“Music should flow freely…there should be an ability to get what you want when you want it…and I’m not sure you’re protecting that much with DRM…I think it puts a lot of obstacles up…the consumer is buying those files, and they have the right to do whatever they want with them…we [the industry] really have to think hard about what are we protecting… and are we really afraid of our consumers to the extent where we basically don’t trust them…” — Jim Sturgeon, CEO of Naxos USA
As an (albeit rusty) classically trained musician, I’m a big fan of this music genre and have a broad selection of classical music at the house. Unfortunately, at maybe 4% of the overall market, it’s not a genre that most of the population cares much about.
So it’s even more unfortunate that the only significant record label that actually “gets it” is Naxos, the world’s largest classical music label — as opposed to the often reprehensible tactics of the rest of the industry (harassing people with idiotic lawsuits, using rootkits for DRM, etc.).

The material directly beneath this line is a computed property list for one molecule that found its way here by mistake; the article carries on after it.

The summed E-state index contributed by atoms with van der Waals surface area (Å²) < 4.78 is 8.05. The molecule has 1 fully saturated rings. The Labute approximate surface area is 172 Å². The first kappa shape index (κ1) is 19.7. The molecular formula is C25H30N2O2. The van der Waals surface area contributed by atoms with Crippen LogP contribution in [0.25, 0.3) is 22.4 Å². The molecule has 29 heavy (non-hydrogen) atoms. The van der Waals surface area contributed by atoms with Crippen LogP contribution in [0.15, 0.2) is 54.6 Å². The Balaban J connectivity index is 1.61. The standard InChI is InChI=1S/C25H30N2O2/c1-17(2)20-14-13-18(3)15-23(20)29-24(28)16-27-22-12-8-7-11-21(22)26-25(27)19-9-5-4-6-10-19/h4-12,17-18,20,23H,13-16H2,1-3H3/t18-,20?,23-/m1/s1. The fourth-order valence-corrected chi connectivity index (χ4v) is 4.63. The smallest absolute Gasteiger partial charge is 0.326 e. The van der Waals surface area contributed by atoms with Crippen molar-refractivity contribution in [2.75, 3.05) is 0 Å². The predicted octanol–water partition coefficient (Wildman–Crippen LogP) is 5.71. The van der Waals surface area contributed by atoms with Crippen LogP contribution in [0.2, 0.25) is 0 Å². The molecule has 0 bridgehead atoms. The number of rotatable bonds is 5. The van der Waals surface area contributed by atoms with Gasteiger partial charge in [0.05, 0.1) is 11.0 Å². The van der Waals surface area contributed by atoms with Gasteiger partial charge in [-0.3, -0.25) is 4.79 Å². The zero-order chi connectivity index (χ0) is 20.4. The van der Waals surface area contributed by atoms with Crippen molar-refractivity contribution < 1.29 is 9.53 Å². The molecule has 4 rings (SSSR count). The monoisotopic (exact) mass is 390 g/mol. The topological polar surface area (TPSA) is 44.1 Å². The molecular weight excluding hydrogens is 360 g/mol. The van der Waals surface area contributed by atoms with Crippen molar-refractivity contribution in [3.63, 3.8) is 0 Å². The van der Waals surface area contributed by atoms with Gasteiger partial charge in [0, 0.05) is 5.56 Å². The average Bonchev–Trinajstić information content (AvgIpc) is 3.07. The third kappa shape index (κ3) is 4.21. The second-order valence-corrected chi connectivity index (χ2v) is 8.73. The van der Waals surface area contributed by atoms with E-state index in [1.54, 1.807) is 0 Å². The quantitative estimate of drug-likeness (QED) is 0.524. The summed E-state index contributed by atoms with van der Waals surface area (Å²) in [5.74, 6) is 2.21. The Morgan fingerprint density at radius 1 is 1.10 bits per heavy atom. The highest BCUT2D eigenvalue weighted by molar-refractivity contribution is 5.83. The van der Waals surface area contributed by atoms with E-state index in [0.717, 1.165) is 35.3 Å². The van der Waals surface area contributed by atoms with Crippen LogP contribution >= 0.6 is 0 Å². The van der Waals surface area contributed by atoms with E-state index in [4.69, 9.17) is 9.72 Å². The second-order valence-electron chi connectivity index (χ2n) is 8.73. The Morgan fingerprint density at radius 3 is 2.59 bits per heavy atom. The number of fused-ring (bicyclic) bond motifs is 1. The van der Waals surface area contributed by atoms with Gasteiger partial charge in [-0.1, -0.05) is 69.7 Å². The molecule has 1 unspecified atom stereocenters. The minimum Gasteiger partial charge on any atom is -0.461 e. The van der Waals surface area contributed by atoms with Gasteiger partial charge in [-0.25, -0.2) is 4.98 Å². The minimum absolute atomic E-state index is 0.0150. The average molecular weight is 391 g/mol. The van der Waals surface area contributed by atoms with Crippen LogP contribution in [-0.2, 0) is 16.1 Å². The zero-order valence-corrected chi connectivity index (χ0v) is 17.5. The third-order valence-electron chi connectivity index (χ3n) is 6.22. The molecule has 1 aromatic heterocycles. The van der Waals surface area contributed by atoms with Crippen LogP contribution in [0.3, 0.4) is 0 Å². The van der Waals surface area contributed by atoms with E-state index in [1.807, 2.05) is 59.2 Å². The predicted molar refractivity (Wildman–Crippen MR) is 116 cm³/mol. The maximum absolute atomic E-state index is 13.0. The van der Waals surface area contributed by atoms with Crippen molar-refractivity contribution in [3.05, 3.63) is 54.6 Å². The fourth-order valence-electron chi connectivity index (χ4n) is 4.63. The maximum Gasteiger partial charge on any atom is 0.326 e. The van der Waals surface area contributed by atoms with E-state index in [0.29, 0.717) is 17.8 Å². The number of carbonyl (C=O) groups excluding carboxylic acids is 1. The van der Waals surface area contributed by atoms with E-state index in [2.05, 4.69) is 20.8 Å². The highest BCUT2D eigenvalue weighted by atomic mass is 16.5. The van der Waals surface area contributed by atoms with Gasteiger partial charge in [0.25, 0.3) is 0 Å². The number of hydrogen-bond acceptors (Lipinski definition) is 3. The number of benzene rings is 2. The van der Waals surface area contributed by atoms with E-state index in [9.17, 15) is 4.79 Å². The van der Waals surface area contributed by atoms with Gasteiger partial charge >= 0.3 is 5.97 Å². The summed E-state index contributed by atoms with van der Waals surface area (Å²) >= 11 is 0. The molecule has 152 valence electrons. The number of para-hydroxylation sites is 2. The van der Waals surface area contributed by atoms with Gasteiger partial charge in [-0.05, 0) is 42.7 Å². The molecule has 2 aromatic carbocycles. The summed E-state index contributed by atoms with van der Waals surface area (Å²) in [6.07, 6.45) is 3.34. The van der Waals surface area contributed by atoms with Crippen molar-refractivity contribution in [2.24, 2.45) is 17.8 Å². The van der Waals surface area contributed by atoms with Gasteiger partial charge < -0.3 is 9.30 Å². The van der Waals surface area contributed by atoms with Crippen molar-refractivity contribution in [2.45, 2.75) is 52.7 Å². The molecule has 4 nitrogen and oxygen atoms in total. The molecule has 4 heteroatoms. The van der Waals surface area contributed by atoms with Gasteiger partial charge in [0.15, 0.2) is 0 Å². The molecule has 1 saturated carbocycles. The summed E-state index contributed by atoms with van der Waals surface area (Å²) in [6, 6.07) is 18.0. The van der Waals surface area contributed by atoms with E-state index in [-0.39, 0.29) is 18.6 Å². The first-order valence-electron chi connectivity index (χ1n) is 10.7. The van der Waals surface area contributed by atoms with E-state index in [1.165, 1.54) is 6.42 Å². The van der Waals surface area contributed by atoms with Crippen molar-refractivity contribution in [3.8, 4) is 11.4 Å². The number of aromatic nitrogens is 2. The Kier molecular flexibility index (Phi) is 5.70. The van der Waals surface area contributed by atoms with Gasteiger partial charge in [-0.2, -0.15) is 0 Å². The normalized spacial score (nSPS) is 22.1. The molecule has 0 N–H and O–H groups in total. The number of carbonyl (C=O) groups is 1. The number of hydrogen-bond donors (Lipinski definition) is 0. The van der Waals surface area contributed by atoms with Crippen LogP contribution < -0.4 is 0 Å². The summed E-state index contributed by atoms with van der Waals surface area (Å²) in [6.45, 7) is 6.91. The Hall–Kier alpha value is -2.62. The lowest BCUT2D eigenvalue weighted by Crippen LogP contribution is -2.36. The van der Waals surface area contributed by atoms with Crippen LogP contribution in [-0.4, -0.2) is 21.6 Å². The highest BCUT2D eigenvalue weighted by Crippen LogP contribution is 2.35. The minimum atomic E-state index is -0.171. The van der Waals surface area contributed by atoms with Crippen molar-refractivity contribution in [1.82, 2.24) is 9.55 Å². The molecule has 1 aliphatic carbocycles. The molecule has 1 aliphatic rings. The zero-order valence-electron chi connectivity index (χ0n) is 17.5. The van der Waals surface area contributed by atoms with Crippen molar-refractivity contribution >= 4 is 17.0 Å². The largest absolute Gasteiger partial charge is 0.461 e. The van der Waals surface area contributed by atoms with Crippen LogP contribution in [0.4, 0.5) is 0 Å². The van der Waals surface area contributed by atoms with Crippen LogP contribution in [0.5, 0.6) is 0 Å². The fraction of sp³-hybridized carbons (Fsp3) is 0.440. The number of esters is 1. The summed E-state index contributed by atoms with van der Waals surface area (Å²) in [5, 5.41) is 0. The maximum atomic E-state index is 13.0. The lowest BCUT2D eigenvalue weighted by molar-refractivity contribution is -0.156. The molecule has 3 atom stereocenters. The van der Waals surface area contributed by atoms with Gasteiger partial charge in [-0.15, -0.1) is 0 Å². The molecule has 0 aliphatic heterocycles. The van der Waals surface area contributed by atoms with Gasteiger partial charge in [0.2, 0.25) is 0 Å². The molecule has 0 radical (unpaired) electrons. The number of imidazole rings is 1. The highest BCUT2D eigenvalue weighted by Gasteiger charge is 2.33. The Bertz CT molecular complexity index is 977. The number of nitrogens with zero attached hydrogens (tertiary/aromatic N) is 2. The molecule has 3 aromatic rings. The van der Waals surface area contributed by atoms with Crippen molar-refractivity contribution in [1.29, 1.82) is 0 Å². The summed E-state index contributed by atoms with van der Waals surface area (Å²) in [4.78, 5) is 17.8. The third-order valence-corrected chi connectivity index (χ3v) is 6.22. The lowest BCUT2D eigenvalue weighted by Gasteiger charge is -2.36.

And there’s a practical effect as well. As digital analyst Phil Leigh says:
…Classical is a disproportionately large share of digital music sales. Naxos finds that the classical genre market share doubles online.
Naxos endorses the advantages of DRM-free digital files. Their music is sold on eMusic in the dot-MP3 format with no DRMs. While some piracy may occur, Naxos feels that the enhanced user utility a DRM-free file provides outweighs the minimal piracy that may happen.
About 20% of Naxos revenues this year will be from digital music downloads or online subscriptions. That’s about three times the proportion for the major labels like Sony, Warner, Universal, and EMI.
Now, taking the other side, it’s perhaps enlightened self-interest on the part of Naxos, since classical is probably less likely to be pirated than the latest pop hit. Nevertheless, their pragmatic CEO does seem to have a good understanding of what the customer actually needs and wants.
You can listen to an interview with Jim Sturgeon, CEO of Naxos, here (MP3, approximately 33 minutes).